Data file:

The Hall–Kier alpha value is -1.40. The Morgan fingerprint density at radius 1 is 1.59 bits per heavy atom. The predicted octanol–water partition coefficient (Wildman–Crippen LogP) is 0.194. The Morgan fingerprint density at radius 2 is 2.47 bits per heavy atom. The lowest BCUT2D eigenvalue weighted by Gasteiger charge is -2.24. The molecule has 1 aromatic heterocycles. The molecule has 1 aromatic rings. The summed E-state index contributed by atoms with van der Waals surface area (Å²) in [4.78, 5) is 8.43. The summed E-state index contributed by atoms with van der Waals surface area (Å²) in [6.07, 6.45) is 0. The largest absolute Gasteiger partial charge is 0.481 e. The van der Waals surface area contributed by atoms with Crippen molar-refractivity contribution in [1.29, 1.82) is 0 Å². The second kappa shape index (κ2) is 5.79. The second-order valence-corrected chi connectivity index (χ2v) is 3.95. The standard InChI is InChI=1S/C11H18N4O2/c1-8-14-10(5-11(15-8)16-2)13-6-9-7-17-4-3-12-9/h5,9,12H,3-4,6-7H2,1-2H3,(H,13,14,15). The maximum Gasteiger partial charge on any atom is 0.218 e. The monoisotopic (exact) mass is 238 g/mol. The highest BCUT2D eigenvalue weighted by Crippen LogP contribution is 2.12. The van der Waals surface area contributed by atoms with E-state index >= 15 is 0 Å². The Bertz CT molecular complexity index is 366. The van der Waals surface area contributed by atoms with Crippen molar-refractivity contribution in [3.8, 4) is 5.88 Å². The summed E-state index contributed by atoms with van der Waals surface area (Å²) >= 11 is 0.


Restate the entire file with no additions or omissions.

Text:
The Hall–Kier alpha value is -1.40. The Morgan fingerprint density at radius 1 is 1.59 bits per heavy atom. The predicted octanol–water partition coefficient (Wildman–Crippen LogP) is 0.194. The Morgan fingerprint density at radius 2 is 2.47 bits per heavy atom. The lowest BCUT2D eigenvalue weighted by Gasteiger charge is -2.24. The molecule has 1 aromatic heterocycles. The molecule has 1 aromatic rings. The summed E-state index contributed by atoms with van der Waals surface area (Å²) in [4.78, 5) is 8.43. The summed E-state index contributed by atoms with van der Waals surface area (Å²) in [6.07, 6.45) is 0. The largest absolute Gasteiger partial charge is 0.481 e. The van der Waals surface area contributed by atoms with Crippen molar-refractivity contribution in [1.29, 1.82) is 0 Å². The second kappa shape index (κ2) is 5.79. The second-order valence-corrected chi connectivity index (χ2v) is 3.95. The standard InChI is InChI=1S/C11H18N4O2/c1-8-14-10(5-11(15-8)16-2)13-6-9-7-17-4-3-12-9/h5,9,12H,3-4,6-7H2,1-2H3,(H,13,14,15). The maximum Gasteiger partial charge on any atom is 0.218 e. The monoisotopic (exact) mass is 238 g/mol. The highest BCUT2D eigenvalue weighted by Crippen LogP contribution is 2.12. The van der Waals surface area contributed by atoms with E-state index >= 15 is 0 Å². The Bertz CT molecular complexity index is 366. The van der Waals surface area contributed by atoms with Crippen molar-refractivity contribution in [3.8, 4) is 5.88 Å². The summed E-state index contributed by atoms with van der Waals surface area (Å²) >= 11 is 0.